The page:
This was our first visit to a Megaspeed/Performance World show. I felt it was a good kickoff to show season. Though the chilly weather outside did nothing to agree. I did see some facebook statuses at the smaller show size this year. However for new visitors like us, we did not notice such. What we did notice was the nice mix of hot rods, muscle cars, drag cars, imports and tuner cars.
Love me some Toyota VTEC.
The stance on this 300C was spot on. And KJohn’s MazdaSpeed3 looked great with the flares and Boso exhaust.
Something tells me @hoowybrow won’t be needing that wax any time soon. Natural patina at it finest.
If you don’t have time for a natural patina, just paint it on. It was however very well done.
Even with all of the controversy, politics, and sometimes stagnant races, Formula 1 continues to be the pinnacle of auto racing. The first race is a week away. Bring on Melbourne.
The Clipsal 500 at Adelaide is a formidable race to make a series debut at. The old guns of Holden and Ford are up for any challengers. NIssan and Mercedes were easily dispelled in their first season last year. I had figured Volvo S60 would be in the same boat this year, but after Race 2 at Adelaide the pecking order in V8 Supercars needs a shakeup. Volvo has jumped to a podium finish. Scott McLaughlin, the 20 yr old 2013 rookie of the year, had an epic fight with THE V8 Supercar hot shoe, Jamie Whincup and won out. Is there a better looking touring car currently turning laps? I don’t think so.
Scoot McLaughlin vs Jamie Whincup
Race 2 Highlights
Race 1 Lap 1
Race 2 Lap 1
I’ve decided to run a front splitter on the B34TER. And I managed to convince Mauncho to do the same on his E36. It was easy, it took one text. Now that that decision is made, we need to figure out how to actually building them.
We’ve chosen to go with the popular grassroots option of plywood. Before you consider that to be ghetto fab or doing it wrong. I assure you, any track day or time attack event will have a multitude of amateur and semi-professionally prepared vehicles sporting plywood splitters.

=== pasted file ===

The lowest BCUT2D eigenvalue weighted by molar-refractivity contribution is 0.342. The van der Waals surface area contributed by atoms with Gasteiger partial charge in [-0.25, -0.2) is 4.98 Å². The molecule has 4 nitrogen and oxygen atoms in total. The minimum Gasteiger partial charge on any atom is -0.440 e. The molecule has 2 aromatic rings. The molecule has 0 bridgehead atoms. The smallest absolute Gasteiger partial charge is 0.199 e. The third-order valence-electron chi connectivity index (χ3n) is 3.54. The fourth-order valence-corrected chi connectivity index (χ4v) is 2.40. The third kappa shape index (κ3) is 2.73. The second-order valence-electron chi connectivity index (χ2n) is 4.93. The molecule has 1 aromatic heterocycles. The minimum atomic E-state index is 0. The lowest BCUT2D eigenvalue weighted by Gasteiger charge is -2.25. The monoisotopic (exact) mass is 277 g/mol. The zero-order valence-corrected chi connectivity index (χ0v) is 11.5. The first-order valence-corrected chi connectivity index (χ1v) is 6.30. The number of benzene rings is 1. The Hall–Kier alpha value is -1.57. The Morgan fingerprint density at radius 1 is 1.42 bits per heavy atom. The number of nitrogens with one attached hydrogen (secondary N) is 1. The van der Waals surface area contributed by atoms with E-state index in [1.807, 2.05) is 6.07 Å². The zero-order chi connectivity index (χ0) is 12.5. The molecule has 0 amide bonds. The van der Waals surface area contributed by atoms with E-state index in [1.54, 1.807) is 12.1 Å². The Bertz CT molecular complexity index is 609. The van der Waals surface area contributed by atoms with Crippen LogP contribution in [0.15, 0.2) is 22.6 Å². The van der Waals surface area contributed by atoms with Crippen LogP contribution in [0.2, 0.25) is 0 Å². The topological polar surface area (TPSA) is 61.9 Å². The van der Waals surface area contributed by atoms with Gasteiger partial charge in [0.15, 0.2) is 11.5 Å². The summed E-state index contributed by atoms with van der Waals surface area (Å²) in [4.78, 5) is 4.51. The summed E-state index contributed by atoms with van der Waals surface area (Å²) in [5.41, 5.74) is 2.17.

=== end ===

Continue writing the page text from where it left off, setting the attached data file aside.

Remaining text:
This Evo for example sports a great wood splitter. DIY thread link.
Birch wood provides the right combination of flexibility, rigidity, and strength. It is also very cost effective as it can be purchased at any Home Depot or Lowe’s. If money is no object, you have the options to use carbon fiber, alumilite or Tegris (NASCAR splitters). Slightly cheaper options include ABS plastic. For our purpose, of providing mostly aesthetics and the possibility of some track time, the use of plywood made sense. Moreover, the addition of a splitter could improve your mileage. Hence I’ve dumped the idea of canards attached to the bumper. Instead I will have canards/winglets on the splitter near the sides to direct the air around the car. Repeated layers of urethane and sanding and a couple of coats of paint, will yield a finish on the plywood that will be very close if not identical to painted plastic. Considering the cheap cost of plywood and urethane, I was slightly surprised by the cost of splitter supports. The shock type supports seem to have extremely huge markups on ebay. $60-80 a pair? No thanks. I think a look through a McMaster-Carr catalogue will yield alternative solutions. I’ve also seen the use of steel cable and fittings used. We might have to resort to this if cheaper supports are not found. Since the e36 and e34 have relatively square bumpers. I’m fairly certain both cars will have identically shaped splitters. Supports and bolt location will undoubtedly change however the templete used to cut out the splitter will hopefully be applied to both. Allowing us to easily build a replacement splitter once they wear down. And wear down, they undoubtedly will. Amir’s red E36 posted by Stanceworks has a great splitter design. And it is one we will lend cues from. It does not appear to be made of plywood but I digress.
Loving the old feel to this video. Recapping Vintage Le Mans racing.